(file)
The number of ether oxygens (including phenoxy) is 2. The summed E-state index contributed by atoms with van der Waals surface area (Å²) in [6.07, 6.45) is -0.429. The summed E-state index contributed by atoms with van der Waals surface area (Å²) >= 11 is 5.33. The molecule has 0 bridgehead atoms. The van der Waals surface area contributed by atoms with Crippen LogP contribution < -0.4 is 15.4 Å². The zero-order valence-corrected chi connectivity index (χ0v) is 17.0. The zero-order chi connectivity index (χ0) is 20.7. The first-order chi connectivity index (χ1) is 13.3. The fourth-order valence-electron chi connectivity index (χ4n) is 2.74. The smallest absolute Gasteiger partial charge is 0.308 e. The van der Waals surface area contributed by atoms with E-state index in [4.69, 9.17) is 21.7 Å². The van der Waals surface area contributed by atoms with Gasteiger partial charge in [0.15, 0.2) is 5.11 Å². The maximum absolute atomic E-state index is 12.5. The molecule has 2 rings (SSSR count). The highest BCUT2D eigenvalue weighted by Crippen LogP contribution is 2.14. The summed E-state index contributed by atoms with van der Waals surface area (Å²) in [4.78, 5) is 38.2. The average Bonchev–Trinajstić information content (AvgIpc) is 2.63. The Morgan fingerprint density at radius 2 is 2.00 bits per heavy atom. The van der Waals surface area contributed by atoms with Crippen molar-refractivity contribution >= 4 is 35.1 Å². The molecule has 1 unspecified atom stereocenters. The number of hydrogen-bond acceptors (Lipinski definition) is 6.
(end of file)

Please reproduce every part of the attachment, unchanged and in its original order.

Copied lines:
The number of ether oxygens (including phenoxy) is 2. The summed E-state index contributed by atoms with van der Waals surface area (Å²) in [6.07, 6.45) is -0.429. The summed E-state index contributed by atoms with van der Waals surface area (Å²) >= 11 is 5.33. The molecule has 0 bridgehead atoms. The van der Waals surface area contributed by atoms with Crippen LogP contribution < -0.4 is 15.4 Å². The zero-order valence-corrected chi connectivity index (χ0v) is 17.0. The zero-order chi connectivity index (χ0) is 20.7. The first-order chi connectivity index (χ1) is 13.3. The fourth-order valence-electron chi connectivity index (χ4n) is 2.74. The smallest absolute Gasteiger partial charge is 0.308 e. The van der Waals surface area contributed by atoms with E-state index in [4.69, 9.17) is 21.7 Å². The van der Waals surface area contributed by atoms with Gasteiger partial charge in [0.15, 0.2) is 5.11 Å². The maximum absolute atomic E-state index is 12.5. The molecule has 2 rings (SSSR count). The highest BCUT2D eigenvalue weighted by Crippen LogP contribution is 2.14. The summed E-state index contributed by atoms with van der Waals surface area (Å²) in [4.78, 5) is 38.2. The average Bonchev–Trinajstić information content (AvgIpc) is 2.63. The Morgan fingerprint density at radius 2 is 2.00 bits per heavy atom. The van der Waals surface area contributed by atoms with Crippen molar-refractivity contribution >= 4 is 35.1 Å². The molecule has 1 unspecified atom stereocenters. The number of hydrogen-bond acceptors (Lipinski definition) is 6.